[Federal Register Volume 77, Number 104 (Wednesday, May 30, 2012)]
[Proposed Rules]
[Pages 31814-31815]
From the Federal Register Online via the Government Publishing Office [www.gpo.gov]
[FR Doc No: 2012-13017]



Federal Emergency Management Agency

44 CFR Part 61

[Docket ID: FEMA-2011-0037]
RIN 1660-AA09 (Formerly 3067-AD02)

National Flood Insurance Program (NFIP); Insurance Coverage and 

AGENCY: Federal Emergency Management Agency, DHS.

ACTION: Proposed rule; withdrawal.


SUMMARY: The Federal Emergency Management Agency (FEMA) is withdrawing 
a previously published Notice of Proposed Rulemaking (NPRM) concerning 
National Flood Insurance Program (NFIP) insurance premium rates for 
structures that have suffered multiple flood losses. The proposed rule 
would have required owners of such structures to pay a higher premium 
for flood insurance if they declined an offer of funding to eliminate 
or reduce future flood damage. FEMA is withdrawing the NPRM because it 
has been superseded by legislation.

DATES: The Notice of Proposed Rulemaking, published on August 5, 1999 
(64 FR 42632), is withdrawn as of May 30, 2012.

ADDRESSES: The Notice of Proposed Rulemaking and this withdrawal notice 
are available online at http://www.regulations.gov under docket ID 
FEMA-2011-0037. Insert FEMA-2011-0037 in the ``Keyword'' box, and then 
click ``Search.'' The Docket is also available for inspection or 
copying at FEMA, 500 C Street SW., Room 840, Washington, DC 20472.

FOR FURTHER INFORMATION CONTACT: Thomas Hayes, Federal Insurance and 
Mitigation Administration, DHS/FEMA, 1800 South Bell Street, Arlington, 
VA 20598-3020. Phone: (202) 646-3419. Facsimile: (202) 646-7970. Email: 
[email protected].

[[Page 31815]]


I. Background

    The National Flood Insurance Act of 1968, as amended, 42 U.S.C. 
4001 et seq., authorizes FEMA to offer insurance against flood losses 
through the National Flood Insurance Program (NFIP). The NFIP allows 
FEMA to offer flood insurance at less-than-full-risk premium rates for 
older structures. This is because Congress recognized that in 
authorizing the NFIP there would be a trade-off: Participating local 
governments would adopt and enforce flood mitigation standards that 
make future construction resistant to future flood loss, but federally-
backed flood insurance would be available for older structures built 
without the benefit of detailed flood risk information.
    To implement the NFIP, FEMA has worked with communities to develop 
the kind of detailed flood risk information needed for flood mitigation 
efforts. This information is reflected in a community's Flood Insurance 
Rate Map (FIRM). Many properties built before the publication of a 
community's FIRM are at a greater risk of incurring flood loss because 
they were constructed prior to the availability of full flood risk 
information. These properties are discussed in FEMA's actuarial 
studies, which show that the owners of buildings insured under the NFIP 
that repetitively flood are not charged premiums that truly reflect the 
    One of FEMA's highest priorities is to correct the problem of 
multiple flood losses to older structures (target repetitive loss 
buildings) insured under the NFIP. The Notice of Proposed Rulemaking 
(NPRM) defined target repetitive loss buildings as those with four or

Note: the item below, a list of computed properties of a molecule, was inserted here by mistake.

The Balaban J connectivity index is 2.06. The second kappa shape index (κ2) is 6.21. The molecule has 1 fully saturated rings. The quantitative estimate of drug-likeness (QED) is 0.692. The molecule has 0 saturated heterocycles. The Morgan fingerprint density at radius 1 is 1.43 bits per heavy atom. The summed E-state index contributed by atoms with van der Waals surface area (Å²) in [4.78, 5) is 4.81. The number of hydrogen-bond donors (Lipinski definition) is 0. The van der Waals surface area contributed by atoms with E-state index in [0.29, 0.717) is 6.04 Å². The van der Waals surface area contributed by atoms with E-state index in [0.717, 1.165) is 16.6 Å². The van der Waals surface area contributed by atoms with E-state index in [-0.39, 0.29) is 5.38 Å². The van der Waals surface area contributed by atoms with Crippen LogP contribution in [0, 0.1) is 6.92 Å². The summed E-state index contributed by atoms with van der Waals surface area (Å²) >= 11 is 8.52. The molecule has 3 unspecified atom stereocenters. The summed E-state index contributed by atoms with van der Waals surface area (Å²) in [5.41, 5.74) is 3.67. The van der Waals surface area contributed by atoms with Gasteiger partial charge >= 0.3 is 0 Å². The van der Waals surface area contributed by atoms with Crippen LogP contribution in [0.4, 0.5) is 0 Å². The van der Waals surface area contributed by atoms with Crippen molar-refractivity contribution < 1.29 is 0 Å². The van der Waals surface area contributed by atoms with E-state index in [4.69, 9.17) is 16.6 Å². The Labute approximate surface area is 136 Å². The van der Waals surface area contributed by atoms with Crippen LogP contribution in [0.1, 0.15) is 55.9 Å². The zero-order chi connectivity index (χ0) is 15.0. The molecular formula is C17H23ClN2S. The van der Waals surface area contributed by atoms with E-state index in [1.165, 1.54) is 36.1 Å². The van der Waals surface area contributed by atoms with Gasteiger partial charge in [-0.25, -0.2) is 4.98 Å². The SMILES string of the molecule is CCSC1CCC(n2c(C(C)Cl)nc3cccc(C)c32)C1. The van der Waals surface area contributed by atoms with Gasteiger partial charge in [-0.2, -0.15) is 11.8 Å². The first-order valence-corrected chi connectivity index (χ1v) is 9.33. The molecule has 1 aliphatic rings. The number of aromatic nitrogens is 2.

more losses, or with two or more flood losses cumulatively greater than 
the building's value. The NPRM proposed to apply full-risk premiums for 
flood insurance coverage to a target repetitive loss building, if an 
owner declined an offer of mitigation funding authorized by FEMA. Under 
the proposed rule, if the owner of a target repetitive flood loss 
building declined an offer of mitigation funding to relocate, elevate, 
or flood-proof the structure, then that owner would, upon the next 
policy renewal, have to pay full-risk premiums for flood insurance 
coverage under the NFIP.

II. Summary of Comments

    FEMA received seven comments on the NPRM from private parties and 
interest groups. Generally, commenters supported the regulation. Some 
had concerns that it needed to include greater detail on important 
issues. Several commenters had reservations about the NPRM's possible 
effects on the mortgage industry. Specifically, they discussed the 
criteria banks use in issuing mortgages, such as a borrower's ability 
to insure the building, which they stressed is the collateral for the 
loan. If the insurance rate increases to the point where the borrower 
can no longer afford insurance, the collateral for the mortgage is at 
substantial risk and the mortgage is in jeopardy. This relationship to 
the requirements of the NPRM caused concern that the NPRM could 
destabilize the primary and secondary mortgage markets. Commenters also 
expressed the opinion that public notice, or at least notice to the 
mortgage holder, should be incorporated into the premium rate increase 
process. Finally, one commenter was concerned that the NPRM would be 
economically detrimental to homeowners who suffer from flood damages 
through no fault of their own.

III. Reason for Withdrawal

    FEMA is withdrawing the NPRM because it has been superseded by the 
Bunning-Bereuter-Blumenauer Flood Insurance Reform Act of 2004 (the 
Act), Public Law 108-264, 118 Stat. 712, 42 U.S.C. 4001 note. The Act 
amended the National Flood Insurance Act of 1968 by authorizing 
increases to the flood insurance premium rates for building owners of 
repetitive loss who decline offers of mitigation funding (section 102 
of the Act; 42 U.S.C. 4102a). FEMA promulgated a final rule 
implementing this amendment at 44 CFR part 79 on September 16, 2009 (74 
FR 47471). Therefore, this NPRM is no longer necessary.

IV. Conclusion

    FEMA is withdrawing the August 5, 1999 NPRM for the reasons stated 
in this notice.

W. Craig Fugate,
Administrator, Federal Emergency Management Agency.
[FR Doc. 2012-13017 Filed 5-29-12; 8:45 am]